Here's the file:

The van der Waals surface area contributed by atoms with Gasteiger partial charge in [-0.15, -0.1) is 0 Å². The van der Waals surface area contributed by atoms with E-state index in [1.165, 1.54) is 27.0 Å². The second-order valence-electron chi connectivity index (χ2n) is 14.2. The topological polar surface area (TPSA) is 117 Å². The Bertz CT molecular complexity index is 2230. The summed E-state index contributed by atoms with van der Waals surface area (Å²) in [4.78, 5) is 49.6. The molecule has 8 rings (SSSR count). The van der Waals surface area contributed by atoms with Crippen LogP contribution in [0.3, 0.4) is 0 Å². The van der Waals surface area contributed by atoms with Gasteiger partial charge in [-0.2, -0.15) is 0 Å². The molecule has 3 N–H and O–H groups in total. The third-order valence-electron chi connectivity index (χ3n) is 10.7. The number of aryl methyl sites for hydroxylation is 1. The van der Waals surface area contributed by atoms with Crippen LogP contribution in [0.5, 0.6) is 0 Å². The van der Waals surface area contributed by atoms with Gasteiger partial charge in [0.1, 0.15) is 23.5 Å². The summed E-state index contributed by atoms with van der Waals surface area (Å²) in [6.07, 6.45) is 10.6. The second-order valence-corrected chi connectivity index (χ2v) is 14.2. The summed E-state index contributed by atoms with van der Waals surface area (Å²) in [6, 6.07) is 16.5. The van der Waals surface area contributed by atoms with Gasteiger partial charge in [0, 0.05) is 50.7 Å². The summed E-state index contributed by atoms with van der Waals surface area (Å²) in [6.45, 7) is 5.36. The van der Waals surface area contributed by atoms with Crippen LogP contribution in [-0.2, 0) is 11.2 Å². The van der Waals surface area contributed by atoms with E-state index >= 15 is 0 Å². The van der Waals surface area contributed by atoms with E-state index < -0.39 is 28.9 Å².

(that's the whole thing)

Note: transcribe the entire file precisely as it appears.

The van der Waals surface area contributed by atoms with Gasteiger partial charge in [-0.15, -0.1) is 0 Å². The van der Waals surface area contributed by atoms with E-state index in [1.165, 1.54) is 27.0 Å². The second-order valence-electron chi connectivity index (χ2n) is 14.2. The topological polar surface area (TPSA) is 117 Å². The Bertz CT molecular complexity index is 2230. The summed E-state index contributed by atoms with van der Waals surface area (Å²) in [4.78, 5) is 49.6. The molecule has 8 rings (SSSR count). The van der Waals surface area contributed by atoms with Crippen LogP contribution in [0.3, 0.4) is 0 Å². The van der Waals surface area contributed by atoms with Gasteiger partial charge in [-0.2, -0.15) is 0 Å². The molecule has 3 N–H and O–H groups in total. The third-order valence-electron chi connectivity index (χ3n) is 10.7. The number of aryl methyl sites for hydroxylation is 1. The van der Waals surface area contributed by atoms with Crippen LogP contribution in [0.5, 0.6) is 0 Å². The van der Waals surface area contributed by atoms with Gasteiger partial charge in [0.1, 0.15) is 23.5 Å². The summed E-state index contributed by atoms with van der Waals surface area (Å²) in [6.07, 6.45) is 10.6. The second-order valence-corrected chi connectivity index (χ2v) is 14.2. The summed E-state index contributed by atoms with van der Waals surface area (Å²) in [6, 6.07) is 16.5. The van der Waals surface area contributed by atoms with Gasteiger partial charge in [0, 0.05) is 50.7 Å². The summed E-state index contributed by atoms with van der Waals surface area (Å²) in [6.45, 7) is 5.36. The van der Waals surface area contributed by atoms with Crippen LogP contribution in [-0.2, 0) is 11.2 Å². The van der Waals surface area contributed by atoms with E-state index >= 15 is 0 Å². The van der Waals surface area contributed by atoms with E-state index < -0.39 is 28.9 Å².